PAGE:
Q: Do you have any information about the accounts into which some Ukrainian citizens deposit their money?

A: I won't answer this question. I can only say that I have information about many millions that were illegally taken from some firms, and that the president of Ukraine knows about that. Incidentally, [that was done] on his instruction.

Q: Is this documented in some way?

A: This is on microcassettes, on chips. And there is also information that the illegal business is being continued. I can say that Kuchma is very afraid that some facts connected with [former Premier Pavlo] Lazarenko may be revealed.

Q: Can you tells us which facts?

A: There are facts. Prosecutor-General [Mykhaylo] Potebenko can tell you about them in a more detailed manner. There was a conversation between Potebenko and Kuchma. Potebenko took fright when there was a large probability that Lazarenko could be extradited to Ukraine [from the U.S.]. You can ask him [Potebenko]. [I know] the day and hour when he spoke about this. These facts are documented, as well as other facts regarding [Premier Viktor] Yushchenko, Kostenko, and the eavesdropping on Marchuk, there is everything.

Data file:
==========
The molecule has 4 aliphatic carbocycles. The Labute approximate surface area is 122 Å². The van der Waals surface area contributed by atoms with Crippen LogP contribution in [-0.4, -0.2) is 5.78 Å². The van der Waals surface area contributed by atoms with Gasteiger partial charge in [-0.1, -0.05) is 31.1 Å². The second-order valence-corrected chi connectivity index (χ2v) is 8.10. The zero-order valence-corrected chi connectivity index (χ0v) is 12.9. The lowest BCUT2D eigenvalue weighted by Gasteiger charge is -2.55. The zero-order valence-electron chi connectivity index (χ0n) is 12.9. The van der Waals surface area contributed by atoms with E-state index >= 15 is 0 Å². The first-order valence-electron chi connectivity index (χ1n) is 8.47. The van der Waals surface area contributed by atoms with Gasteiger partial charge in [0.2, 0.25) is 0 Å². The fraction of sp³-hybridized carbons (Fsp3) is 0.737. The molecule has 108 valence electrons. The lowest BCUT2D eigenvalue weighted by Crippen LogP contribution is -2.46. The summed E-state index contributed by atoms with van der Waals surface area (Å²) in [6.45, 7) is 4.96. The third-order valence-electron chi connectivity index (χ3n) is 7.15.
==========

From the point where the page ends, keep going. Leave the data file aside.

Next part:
Q: What specifically about Mr. Yushchenko? Can you tell us now?

A: I can. The president gave an instruction -- I quote literally -- to destroy Yushchenko. This was said on 30 March to one of the governors. Following this, they [the governors] were to prepare letters that they are dissatisfied with Yushchenko's work. And there was also an instruction to a number of ministers to write a statement that they are not able to work in such conditions.

Q: Do you think that to destroy Yushchenko meant to organize an attack on him, to sack him, or to literally destroy the man?

A: I only quote the president's words that I documented, and he gives an instruction: "I'll destroy Yushchenko." [ed. note: phrase in quotations marks is in Russian]

Q: Did he say that in Russian?